Educational leadership. There’s a nice official sounding phrase that would lead the uninitiated to believe in something positive. But like military intelligence, it’s a perfect oxymoron. In my experience the people who practice this “art” are neither leaders nor are they operating in the best interests of the kids. You know, the part about their education. They believe they are, they say they are, but actions speak louder than words. And their actions do not support the words that come out of their mouths.
Now don’t get me wrong, being a school administrator is indeed a tough job. It’s a no-win job really. With the pressures placed on education because of state mandated standardized testing and the tightening noose of the regulations placed on school districts because of the No Child Left Behind Act, school administrators have a great deal of pressure placed on them to “improve student performance”. In other words, get the test scores up. Add to that parents, teachers and community leaders and you have a situation that has to be unbearable. Makes you wonder why any sane person would want the job. Maybe sane people don’t.
Leadership, by definition, is getting people to do things because they want to. We normally use the military and business as the models for effective leadership. I’m sure there are effective leaders in education but normally we think of the military and business, not education. Ever wonder why? Ever wonder why when you read books on leadership there are no educators in them as examples?
Effective leaders all share the same characteristics. Besides a drive to get the job done, accomplish the mission, or whatever you want to call it, the essence of effective leaders is how they think of and treat the people they are responsible for. We call it a number of things; team work, espirit de corps, and school spirit. It’s all about a sense of belonging and caring and doing the best you can under any conditions whether it be in the market place or in combat. And it should be true in our schools, but way too often you find an “us versus them” attitude when it comes to how the schools are run. The ‘us” being the administrators and the “them” everyone else.
Leaders are supposed to provide those things necessary to allow their people to be successful. Leaders are supposed to let their people do their jobs without micromanagement. Forget the context. If any organization is going to be successful, the leadership has an obligation to do its utmost to see that everyone has what they need to get the job done and support them in that endeavor. Leaders do not belittle people or make them feel that they have nothing to contribute. Leaders don’t hide in their offices to ignore problems. Leaders have to be visible, they have to convey a sense of one-ness, that we are all in this together. When people sense that they are important, that their contributions have meaning, good things happen overall.
Never in all my years in the classroom has an administrator asked me what I need to be better. They have never “brainstormed” with us to find solutions to our problems. They’re good at making threats. They’re good at not providing us with what we need by blaming the district. They’re good at pointing out our shortcomings, never our strengths. They don’t seem to understand the basic concept of human relations. They don’t seem to get the idea of community; that we are all in this together. They don’t seem to get the idea that their success is directly tied to our success.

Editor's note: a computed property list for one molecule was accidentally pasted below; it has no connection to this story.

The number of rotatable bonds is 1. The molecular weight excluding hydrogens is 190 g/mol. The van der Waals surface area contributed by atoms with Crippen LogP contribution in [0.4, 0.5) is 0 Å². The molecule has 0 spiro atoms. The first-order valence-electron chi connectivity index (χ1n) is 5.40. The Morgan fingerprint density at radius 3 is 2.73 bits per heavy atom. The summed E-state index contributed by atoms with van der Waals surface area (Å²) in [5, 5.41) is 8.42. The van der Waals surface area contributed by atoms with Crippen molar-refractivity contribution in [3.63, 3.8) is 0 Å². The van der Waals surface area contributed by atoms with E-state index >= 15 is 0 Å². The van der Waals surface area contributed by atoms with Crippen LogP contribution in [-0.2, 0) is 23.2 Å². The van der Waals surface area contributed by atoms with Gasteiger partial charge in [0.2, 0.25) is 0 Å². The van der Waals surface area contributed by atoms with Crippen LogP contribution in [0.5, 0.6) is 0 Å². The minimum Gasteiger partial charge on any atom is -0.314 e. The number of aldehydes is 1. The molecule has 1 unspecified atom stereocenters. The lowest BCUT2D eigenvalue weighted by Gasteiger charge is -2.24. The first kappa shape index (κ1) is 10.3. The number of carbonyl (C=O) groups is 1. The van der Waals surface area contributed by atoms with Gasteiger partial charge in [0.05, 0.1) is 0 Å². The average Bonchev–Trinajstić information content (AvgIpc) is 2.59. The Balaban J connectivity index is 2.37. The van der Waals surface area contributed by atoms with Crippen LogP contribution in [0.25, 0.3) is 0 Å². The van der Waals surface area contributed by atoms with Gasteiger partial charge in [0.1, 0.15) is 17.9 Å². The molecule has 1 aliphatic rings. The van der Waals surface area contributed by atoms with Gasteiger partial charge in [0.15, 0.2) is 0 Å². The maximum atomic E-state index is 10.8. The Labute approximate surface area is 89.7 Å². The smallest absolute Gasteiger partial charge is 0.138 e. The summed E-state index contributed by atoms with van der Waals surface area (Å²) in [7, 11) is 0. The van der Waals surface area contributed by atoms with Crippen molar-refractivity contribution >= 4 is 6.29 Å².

What we have, instead, is a layer of bureaucracy that isn’t leading the next generation of kids to meet challenges of the 21st century. We have a layer of bureaucracy whose only job, it seems, is to enforce regulation, find fault, and make reports. But there is no leadership. My administrators, for example, have no idea of the depth of talent in our department. They don’t even know us as teachers much less as individuals. They have no idea what each of us brings to the table. How can they possibly plan for the improvement of our schools’s science program when they don’t even know who’s teaching science? This is leadership?
How can a system whose leaders are abrogating their responsibilities to the students, teachers, parents, and community be trusted to know what is best for the students, teachers, parents, and community? How is it that this layer of bureaucracy is allowed to get away with it? Why aren’t they held to the same, or maybe even higher, standards of accountability that a classroom teacher is?
You want to see real reform in our schools? Then train the leaders properly in the principles of leadership and human relations. In case they don’t understand it, education is a people business. When the kids see that the administration doesn’t care about them, when the staff becomes alienated by being treated with indifference and contempt, when teachers are not allowed to provide any input into how the school can be better, when administrators isolate themselves from the staff and the students, someone is not doing their job and this should not be acceptable to anyone.
Parents and community leaders have to be given more say in how the schools are run. School district officials have got to be held more accountable to the community for the actions of not only the teachers, but everyone else who is responsible for the education of our kids. Can this kind of change happen? With a lot of hard work, yes. Will it? Probably not. We have not yet reached the point where the average person sees where they can make a difference. The average person knows the system is broken, that the bureaucracy is nearly impossible to deal with, and feels that he or she is powerless to fix it.
But maybe, just maybe, a step in the right direction would be the selection and intense training of highly qualified people to become administrators. Maybe the paradigm can slowly change when educational leadership becomes less of an oxymoron and more of a reality.